The migration of many birds in Australia, including honeyeaters, has generally been described as occurring mainly in response to external environmental stimuli, such as food availability or an influx of water. However, the Yellow-faced Honeyeater has been found to have a broad range of characteristics which are consistent with the adaptations of Northern Hemisphere migrants to their mobile lifestyle: an annual cycle of migratory restlessness; seasonally appropriate orientation based on magnetic, solar and polarised light cues; and a migration program based on the magnetic inclination compass.


We stopped for morning tea at Katoomba Falls Reserve. While the contact call of the Yellow-faced Honeyeater was with us almost continuously, also flying overhead were:

  • White-naped Honeyeater,
  • Noisy Friarbird
  • Silvereye
  • Striated Pardalote
  • Spotted Pardalote

Young Red Wattlebirds fended for themselves in the trees around our picnic spot.


Other birds we observed over our tea cups were:

  • Pied Currawong
  • Galah
  • Crimson Rosella
  • Sulphur-crested Cockatoo


The honeyeaters are channelled into narrow flyways by the peaks and valleys of the Blue Mountains – one of the narrowest of which is at Narrowneck. The bus parked before the Golden Stairs and we walked along the track towards the locked gate at the top of the rise. Highlights here were:

  • Beautiful Firetail
  • Yellow-tailed Black Cockatoo
  • White-naped Honeyeater
  • Yellow-faced Honeyeater
  • Golden Whistler
  • Grey Shrike-thrush
  • Silvereye



Last stop for the day for lunch and a walk was Govetts Leap. BIrds came to us as we ate our sandwiches:

  • Yellow-tailed Black Cockatoo
  • Grey Fantail
  • Eastern Yellow Robin
  • Eastern Whipbird
  • Bell Miner
  • Eastern Spinebill
  • Brown Thornbill
  • White-throated Treecreeper
  • Wedge-tailed Eagle
  • Crimson Rosella
  • Spotted Pardalote



Walking out along the loop track brought close-up looks at:

  • Australian Raven
  • New-holland Honeyeater
  • Yellow-faced Honeyeater
  • Striated Thornbill






  • Mountain Devil
  • Hairpin Banksia



All round a great day.


Friday, April 20, 2012

Central Coast, NSW


While backyard bird feeders are a well established garden addition in the northern hemisphere, here in Australia we are generally discouraged from providing food for wild birds, other than through growing bird attracting plants.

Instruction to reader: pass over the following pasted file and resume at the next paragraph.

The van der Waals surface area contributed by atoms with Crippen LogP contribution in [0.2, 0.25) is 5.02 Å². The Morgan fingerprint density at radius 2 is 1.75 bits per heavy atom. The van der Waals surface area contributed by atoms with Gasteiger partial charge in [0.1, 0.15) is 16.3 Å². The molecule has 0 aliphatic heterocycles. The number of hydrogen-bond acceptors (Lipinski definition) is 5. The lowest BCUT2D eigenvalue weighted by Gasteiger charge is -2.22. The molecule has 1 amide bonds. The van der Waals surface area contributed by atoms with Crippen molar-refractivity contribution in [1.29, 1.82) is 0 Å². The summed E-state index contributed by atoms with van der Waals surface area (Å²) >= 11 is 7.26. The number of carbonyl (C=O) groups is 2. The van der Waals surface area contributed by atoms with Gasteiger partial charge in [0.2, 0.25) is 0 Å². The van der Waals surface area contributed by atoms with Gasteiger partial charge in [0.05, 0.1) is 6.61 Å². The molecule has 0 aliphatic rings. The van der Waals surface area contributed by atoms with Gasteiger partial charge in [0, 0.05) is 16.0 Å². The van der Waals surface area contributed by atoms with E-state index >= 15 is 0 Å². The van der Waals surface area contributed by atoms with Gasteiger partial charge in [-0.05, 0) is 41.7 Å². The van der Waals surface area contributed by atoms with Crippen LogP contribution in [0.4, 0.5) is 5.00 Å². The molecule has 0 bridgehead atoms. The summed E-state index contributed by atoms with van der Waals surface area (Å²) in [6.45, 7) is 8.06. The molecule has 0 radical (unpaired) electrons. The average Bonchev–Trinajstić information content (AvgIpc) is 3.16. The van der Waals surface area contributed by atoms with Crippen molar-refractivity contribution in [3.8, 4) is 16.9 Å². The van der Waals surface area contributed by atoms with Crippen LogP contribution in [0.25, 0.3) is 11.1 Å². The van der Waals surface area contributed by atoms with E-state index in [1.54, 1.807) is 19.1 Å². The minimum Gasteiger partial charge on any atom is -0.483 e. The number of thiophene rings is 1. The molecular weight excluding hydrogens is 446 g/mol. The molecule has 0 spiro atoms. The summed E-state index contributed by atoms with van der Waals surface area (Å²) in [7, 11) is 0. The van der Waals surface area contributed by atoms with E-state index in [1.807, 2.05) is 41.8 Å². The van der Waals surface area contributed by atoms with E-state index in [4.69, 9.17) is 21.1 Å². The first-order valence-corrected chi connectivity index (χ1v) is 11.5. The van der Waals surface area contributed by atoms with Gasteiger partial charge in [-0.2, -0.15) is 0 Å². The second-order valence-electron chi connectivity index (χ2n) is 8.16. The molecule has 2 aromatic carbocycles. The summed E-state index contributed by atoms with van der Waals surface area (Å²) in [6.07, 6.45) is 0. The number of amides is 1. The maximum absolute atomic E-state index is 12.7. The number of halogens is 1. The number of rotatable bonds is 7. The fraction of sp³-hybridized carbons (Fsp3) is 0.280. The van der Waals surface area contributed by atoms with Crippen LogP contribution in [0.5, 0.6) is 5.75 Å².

Among the arguments against backyard feeders are:

  • It encourages larger birds, reducing diversity in the area.
  • It can open birds up to predation by habituating them to the urban environment.
  • Birds may become dependent on the easy food source and become less inclined to forage.
  • The food may not be of sufficient quality or variety to provide adequate nutrition.
  • Diseases can be transmitted at feeding stations.

However I do put out food on occasion for the Rainbow Lorikeets. I buy wild-bird nectar and also put out grapes, watermelon and other soft fruit. Generally I only do so if the birds gather in my trees of a morning, and often I won’t see them for weeks so I assume there is plentiful nectar and pollen in the area. The are the clowns of the bird world, and it is great to see them in in the garden. Eventually my shrubs will have grown to where they can provide all the birds’ needs.

We have had a week of very heavy rain, and this morning there was a huge flock waiting when I went outside, so I put out some thick nectar porridge and a selection of grapes and blueberries.



Tuesday, April 10, 2012

Galgabba Point

Easter means different things to different people. After ten years at Catholic boarding school I now rarely attend religious ceremonies. The Bathurst motorcycle races are no more. The Byron Bay Blues Fest now has too little blues and too many intoxicated young people. My taste in confectionary runs to a tiny amount of very good, very dark chocolate. But Easter is still a significant occasion. It is when the honeyeaters return to Galgabba Point.
A level track wanders between Lake Macquarie and the Pacific Highway to the end of the point, and returns. The vegetation is primarily Eucalypt, Melalueca, Casaurina, Cabbage Tree palms and Mangroves. It is a significant bushland remnant, home to many threatened plant species and to the Regent Honeyeater, Swift Parrot and Squirrel Glider. It is an important staging point or winter residence for migrating honeyeaters, who begin to arrive around Easter each year.


Scarlet Honeyeater